Even where you’re engaging in an emergency covered procurement, you may be able to use a limited tender rather than an open approach to market. However, you must be able to prove unforeseen events caused extreme urgency.

Approved exemptions

In some cases, exemption may be granted by an authorising body.

Cabinet- or ERC-approved procurements

In some cases, the NSW Cabinet or the Expenditure Review Committee (ERC) will approve a procurement.

When this happens, you don’t need to comply with procurement board policies or directions if they are inconsistent with cabinet or standing committee decisions.

You still must comply with the procurement policy framework, board directions and other policies that don’t conflict with these decisions.

If you’re engaging in a covered procurement, you’ll also have to comply with Enforceable procurement provisions (PBD-2019-05).

Other government entities

You can buy goods and services from another government entity that supplies these as part of its principal functions.

However, the cost, terms, and conditions of the contract must be consistent with TPP 2002-01 Competitive neutrality principles (PDF).

Preference for suppliers from Aboriginal business, SMEs and regional businesses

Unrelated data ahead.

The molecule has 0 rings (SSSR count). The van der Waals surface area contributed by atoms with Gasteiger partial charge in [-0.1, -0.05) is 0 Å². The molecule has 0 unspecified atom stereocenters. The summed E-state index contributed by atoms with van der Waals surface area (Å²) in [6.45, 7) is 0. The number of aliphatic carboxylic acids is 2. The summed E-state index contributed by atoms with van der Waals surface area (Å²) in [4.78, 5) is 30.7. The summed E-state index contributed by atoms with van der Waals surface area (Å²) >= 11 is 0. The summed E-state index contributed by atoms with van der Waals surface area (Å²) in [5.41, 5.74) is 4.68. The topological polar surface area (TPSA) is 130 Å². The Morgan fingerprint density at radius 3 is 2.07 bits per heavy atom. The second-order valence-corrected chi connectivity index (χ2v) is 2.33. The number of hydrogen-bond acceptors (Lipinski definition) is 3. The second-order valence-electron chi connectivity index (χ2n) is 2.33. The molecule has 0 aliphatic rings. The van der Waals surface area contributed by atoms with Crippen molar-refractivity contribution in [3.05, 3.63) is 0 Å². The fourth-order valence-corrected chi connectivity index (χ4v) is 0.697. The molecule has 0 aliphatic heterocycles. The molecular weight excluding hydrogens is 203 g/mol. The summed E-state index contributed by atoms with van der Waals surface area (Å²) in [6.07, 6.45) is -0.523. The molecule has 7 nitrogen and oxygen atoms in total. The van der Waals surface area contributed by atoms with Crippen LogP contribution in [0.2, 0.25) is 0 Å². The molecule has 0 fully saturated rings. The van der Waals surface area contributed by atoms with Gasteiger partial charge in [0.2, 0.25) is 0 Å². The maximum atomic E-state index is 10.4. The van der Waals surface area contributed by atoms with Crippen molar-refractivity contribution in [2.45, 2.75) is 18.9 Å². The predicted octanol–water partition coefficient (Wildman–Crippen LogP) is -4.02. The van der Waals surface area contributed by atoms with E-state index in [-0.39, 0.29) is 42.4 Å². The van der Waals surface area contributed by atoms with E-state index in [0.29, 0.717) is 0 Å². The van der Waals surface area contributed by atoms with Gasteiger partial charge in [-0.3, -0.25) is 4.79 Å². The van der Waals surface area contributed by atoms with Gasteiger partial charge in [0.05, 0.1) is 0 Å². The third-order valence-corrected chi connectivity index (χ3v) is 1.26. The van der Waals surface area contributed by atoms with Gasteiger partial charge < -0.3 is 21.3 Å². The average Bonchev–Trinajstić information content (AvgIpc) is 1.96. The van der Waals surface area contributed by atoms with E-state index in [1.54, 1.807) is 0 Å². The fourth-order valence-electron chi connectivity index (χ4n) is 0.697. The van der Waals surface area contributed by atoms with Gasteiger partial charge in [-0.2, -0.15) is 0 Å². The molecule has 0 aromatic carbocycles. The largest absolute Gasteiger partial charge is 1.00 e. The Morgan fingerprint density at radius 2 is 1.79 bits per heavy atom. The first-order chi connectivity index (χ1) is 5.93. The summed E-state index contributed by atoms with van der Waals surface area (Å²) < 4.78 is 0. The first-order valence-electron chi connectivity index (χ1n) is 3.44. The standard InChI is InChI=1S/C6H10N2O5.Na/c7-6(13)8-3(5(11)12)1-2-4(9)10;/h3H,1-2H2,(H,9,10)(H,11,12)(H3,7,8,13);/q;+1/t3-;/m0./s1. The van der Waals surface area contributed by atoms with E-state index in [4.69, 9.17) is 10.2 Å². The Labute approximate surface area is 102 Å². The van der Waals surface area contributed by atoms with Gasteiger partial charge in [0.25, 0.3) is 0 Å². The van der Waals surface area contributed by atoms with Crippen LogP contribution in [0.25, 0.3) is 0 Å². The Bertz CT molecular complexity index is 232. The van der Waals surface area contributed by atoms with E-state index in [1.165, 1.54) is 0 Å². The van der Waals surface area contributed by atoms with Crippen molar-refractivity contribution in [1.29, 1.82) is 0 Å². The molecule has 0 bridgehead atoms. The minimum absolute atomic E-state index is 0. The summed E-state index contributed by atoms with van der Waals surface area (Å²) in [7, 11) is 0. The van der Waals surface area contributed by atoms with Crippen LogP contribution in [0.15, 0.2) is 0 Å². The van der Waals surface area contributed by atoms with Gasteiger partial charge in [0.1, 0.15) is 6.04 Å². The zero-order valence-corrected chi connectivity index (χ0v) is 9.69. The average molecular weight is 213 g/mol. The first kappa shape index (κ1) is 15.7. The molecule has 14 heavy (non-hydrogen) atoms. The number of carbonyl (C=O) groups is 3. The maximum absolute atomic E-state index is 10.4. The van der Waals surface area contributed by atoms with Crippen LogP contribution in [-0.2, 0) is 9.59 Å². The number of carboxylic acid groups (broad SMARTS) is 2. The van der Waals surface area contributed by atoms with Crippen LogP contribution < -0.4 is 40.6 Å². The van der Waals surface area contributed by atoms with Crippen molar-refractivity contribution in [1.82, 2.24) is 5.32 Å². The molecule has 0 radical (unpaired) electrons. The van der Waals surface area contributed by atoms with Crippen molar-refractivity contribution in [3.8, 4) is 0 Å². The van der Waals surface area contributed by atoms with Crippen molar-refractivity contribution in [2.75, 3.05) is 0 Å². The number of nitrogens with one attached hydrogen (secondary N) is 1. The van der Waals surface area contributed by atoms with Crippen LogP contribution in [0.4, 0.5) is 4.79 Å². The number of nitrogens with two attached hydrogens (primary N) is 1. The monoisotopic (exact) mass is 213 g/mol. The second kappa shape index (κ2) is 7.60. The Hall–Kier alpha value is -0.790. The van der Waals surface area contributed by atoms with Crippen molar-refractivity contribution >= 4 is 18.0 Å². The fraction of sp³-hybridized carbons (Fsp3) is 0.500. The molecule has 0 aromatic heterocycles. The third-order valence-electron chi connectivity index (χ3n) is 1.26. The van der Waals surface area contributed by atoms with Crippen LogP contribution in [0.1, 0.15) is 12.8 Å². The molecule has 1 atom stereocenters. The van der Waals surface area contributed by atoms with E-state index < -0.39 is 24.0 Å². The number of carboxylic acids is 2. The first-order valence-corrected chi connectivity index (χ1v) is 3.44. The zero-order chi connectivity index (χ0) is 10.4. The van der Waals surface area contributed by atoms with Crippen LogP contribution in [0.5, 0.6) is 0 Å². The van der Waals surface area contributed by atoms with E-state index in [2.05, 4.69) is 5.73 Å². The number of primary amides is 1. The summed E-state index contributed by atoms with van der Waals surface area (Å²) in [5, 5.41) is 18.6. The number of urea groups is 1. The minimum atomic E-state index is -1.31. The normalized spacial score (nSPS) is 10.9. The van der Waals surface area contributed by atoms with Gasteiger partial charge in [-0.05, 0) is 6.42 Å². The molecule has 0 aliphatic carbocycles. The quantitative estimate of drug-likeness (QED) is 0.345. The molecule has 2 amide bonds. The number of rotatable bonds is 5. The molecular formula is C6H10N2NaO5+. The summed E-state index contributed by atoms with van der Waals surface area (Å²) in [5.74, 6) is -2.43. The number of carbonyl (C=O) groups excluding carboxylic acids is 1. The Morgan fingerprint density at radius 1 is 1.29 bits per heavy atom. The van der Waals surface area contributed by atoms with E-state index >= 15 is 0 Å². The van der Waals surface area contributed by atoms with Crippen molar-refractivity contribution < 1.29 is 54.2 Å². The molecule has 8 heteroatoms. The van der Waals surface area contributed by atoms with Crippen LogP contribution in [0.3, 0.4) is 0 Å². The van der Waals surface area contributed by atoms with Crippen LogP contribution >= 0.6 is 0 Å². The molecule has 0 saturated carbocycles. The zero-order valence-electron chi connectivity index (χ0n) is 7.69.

There are times you must give preference to buying from certain suppliers, particularly Aboriginal businesses and small to medium enterprises (SMEs) or regional businesses.

This applies even when you’re buying goods and services (or construction services) that are available as part of a standing offer, panel, or prequalification scheme.

Goods and services contracts

Value Supplier typeProcess


SME or regional business
(up to 200 full-time equivalent employees)

When you’re permitted to buy directly from a supplier – that is you don’t need to get multiple quotes or issue a tender – you must first consider an SME or regional business.


Aboriginal business

You should first consider any Aboriginal business for procurements up to $250,000, even when there is a prequalification scheme or mandated whole-of-government contract in place.

You may also purchase directly from an Aboriginal business based on one quote. You can invite multiple Aboriginal businesses to apply in a selective tender.

Many Aboriginal businesses also qualify as small to medium enterprises (SMEs). If you choose to work with an Aboriginal business, you don’t also have to select an SME.

Read more about supporting Aboriginal businesses.

Read more about supporting SMEs and regional businesses.

Construction contracts

Value Supplier typeProcess


Aboriginal business

You may negotiate directly with suitably qualified Aboriginal businesses even where there is a prequalification scheme or mandated whole-of-government contract in place.

<$1 million


You must make reasonable efforts to get a quote from an SME when you’re using these prequalification schemes:

The only exception is where no SME can provide a competitive quote.

<$1 million

Aboriginal business

You may invite multiple prequalified Aboriginal businesses to participate in a selective tender.

Read Access to government construction procurement opportunities by SMEs (PBD-2019-03).